I’m a big fan of most (writing) books. I enjoy reading them, I enjoy taking notes on them, and I enjoy glancing back over those notes. A lot of times, these books spark off new ideas, or help me find a way forward on a particularly tricky aspect I’ve come up against. They’ve given me tips not just on writing, but editing too. I think, in many ways, studying these sort of books has definitely helped me become a better writer, and if I think it’s beneficial, I often recommend some to other writers when I give feedback through my beta-reading service.
Maybe it’s because I’ve read so many, or because I’ve been writing for so long, but I didn’t really feel this book added much to the whole conversation.
I definitely think this is a good book to consider if you are starting out with writing, or haven’t really spent much time ‘studying’ the craft as such. There are good tips here, and the glimpses into the writer’s own personal journey are interesting to a point, but overall, I didn’t really come out of this feeling like I’d learnt anything new.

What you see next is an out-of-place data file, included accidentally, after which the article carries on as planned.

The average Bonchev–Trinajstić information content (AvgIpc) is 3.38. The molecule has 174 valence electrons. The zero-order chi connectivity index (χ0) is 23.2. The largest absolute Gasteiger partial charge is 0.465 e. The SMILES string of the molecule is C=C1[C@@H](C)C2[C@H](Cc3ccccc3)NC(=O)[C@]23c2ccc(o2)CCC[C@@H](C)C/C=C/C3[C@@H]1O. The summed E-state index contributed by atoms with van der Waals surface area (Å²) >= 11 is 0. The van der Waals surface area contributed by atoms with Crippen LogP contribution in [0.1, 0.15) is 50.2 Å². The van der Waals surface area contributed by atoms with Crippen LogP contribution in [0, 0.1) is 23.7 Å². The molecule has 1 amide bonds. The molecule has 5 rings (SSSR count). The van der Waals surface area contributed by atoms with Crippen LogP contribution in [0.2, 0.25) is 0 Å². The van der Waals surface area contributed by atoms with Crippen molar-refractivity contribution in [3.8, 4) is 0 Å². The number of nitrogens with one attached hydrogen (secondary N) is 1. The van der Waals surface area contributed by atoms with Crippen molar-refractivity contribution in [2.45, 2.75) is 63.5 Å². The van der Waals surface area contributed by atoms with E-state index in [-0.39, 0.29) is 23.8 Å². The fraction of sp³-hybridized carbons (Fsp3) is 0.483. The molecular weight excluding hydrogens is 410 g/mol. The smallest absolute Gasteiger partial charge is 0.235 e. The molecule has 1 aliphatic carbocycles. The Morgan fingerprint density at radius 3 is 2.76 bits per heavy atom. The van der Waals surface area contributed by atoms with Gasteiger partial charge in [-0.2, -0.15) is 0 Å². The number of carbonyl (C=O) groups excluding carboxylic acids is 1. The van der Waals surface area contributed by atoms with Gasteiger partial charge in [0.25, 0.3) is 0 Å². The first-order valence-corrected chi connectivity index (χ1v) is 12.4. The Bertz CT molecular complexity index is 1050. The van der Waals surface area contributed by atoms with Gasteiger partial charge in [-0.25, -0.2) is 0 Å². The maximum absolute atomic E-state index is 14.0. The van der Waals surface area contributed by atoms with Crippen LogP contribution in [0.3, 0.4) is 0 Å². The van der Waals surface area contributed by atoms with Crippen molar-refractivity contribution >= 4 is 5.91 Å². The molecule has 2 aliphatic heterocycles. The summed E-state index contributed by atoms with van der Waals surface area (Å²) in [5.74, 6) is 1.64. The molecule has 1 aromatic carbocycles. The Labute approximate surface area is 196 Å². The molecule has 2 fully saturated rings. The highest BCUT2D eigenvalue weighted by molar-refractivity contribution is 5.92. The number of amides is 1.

The tips in this book are mainly geared towards helping writers get over the things that might block them, giving advice for what to do when one feels stuck at various stages of a project. The tips are good and interesting, but again, they’re very much ones I’ve read/heard before, and I found myself sort of skimming over most of them.
The best parts about this book were, for me, the extracts from writers about their own struggles, including Alexander’s. They added a really nice touch the whole thing, and it definitely helps to remember that no matter what stage of the ladder you’re on, every writer faces similar struggles.
I recommend this if you’re stuck with your writing, if you haven’t really read much about the craft before, or are considering delving into the world of writing and wondering if you should take that leap.